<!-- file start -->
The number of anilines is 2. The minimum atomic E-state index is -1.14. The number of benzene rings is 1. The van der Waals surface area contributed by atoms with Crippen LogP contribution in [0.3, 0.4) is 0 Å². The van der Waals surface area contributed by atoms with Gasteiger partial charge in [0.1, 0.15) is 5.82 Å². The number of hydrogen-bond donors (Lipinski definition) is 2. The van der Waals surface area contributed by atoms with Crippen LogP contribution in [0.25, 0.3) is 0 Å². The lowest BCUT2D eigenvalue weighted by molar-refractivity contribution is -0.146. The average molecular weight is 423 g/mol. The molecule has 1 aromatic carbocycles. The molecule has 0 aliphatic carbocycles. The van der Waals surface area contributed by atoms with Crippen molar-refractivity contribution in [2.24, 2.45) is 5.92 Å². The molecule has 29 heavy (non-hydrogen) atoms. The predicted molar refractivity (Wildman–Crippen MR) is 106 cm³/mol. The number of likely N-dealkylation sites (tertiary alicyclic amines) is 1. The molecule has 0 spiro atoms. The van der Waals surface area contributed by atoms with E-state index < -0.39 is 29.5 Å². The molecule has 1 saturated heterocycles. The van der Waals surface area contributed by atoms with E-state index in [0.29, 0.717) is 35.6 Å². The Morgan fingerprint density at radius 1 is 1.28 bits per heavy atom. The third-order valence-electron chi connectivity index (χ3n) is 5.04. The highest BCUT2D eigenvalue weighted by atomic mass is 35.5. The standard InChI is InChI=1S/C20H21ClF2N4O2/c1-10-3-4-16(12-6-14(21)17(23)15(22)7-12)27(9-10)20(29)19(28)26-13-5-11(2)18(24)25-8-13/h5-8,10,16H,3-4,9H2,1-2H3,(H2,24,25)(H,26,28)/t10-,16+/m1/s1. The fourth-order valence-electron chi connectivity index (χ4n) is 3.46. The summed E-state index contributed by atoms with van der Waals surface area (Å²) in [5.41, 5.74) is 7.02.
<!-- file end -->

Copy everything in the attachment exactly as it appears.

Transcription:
The number of anilines is 2. The minimum atomic E-state index is -1.14. The number of benzene rings is 1. The van der Waals surface area contributed by atoms with Crippen LogP contribution in [0.3, 0.4) is 0 Å². The van der Waals surface area contributed by atoms with Gasteiger partial charge in [0.1, 0.15) is 5.82 Å². The number of hydrogen-bond donors (Lipinski definition) is 2. The van der Waals surface area contributed by atoms with Crippen LogP contribution in [0.25, 0.3) is 0 Å². The lowest BCUT2D eigenvalue weighted by molar-refractivity contribution is -0.146. The average molecular weight is 423 g/mol. The molecule has 1 aromatic carbocycles. The molecule has 0 aliphatic carbocycles. The van der Waals surface area contributed by atoms with Crippen molar-refractivity contribution in [2.24, 2.45) is 5.92 Å². The molecule has 29 heavy (non-hydrogen) atoms. The predicted molar refractivity (Wildman–Crippen MR) is 106 cm³/mol. The number of likely N-dealkylation sites (tertiary alicyclic amines) is 1. The molecule has 0 spiro atoms. The van der Waals surface area contributed by atoms with E-state index < -0.39 is 29.5 Å². The molecule has 1 saturated heterocycles. The van der Waals surface area contributed by atoms with E-state index in [0.29, 0.717) is 35.6 Å². The Morgan fingerprint density at radius 1 is 1.28 bits per heavy atom. The third-order valence-electron chi connectivity index (χ3n) is 5.04. The highest BCUT2D eigenvalue weighted by atomic mass is 35.5. The standard InChI is InChI=1S/C20H21ClF2N4O2/c1-10-3-4-16(12-6-14(21)17(23)15(22)7-12)27(9-10)20(29)19(28)26-13-5-11(2)18(24)25-8-13/h5-8,10,16H,3-4,9H2,1-2H3,(H2,24,25)(H,26,28)/t10-,16+/m1/s1. The fourth-order valence-electron chi connectivity index (χ4n) is 3.46. The summed E-state index contributed by atoms with van der Waals surface area (Å²) in [5.41, 5.74) is 7.02.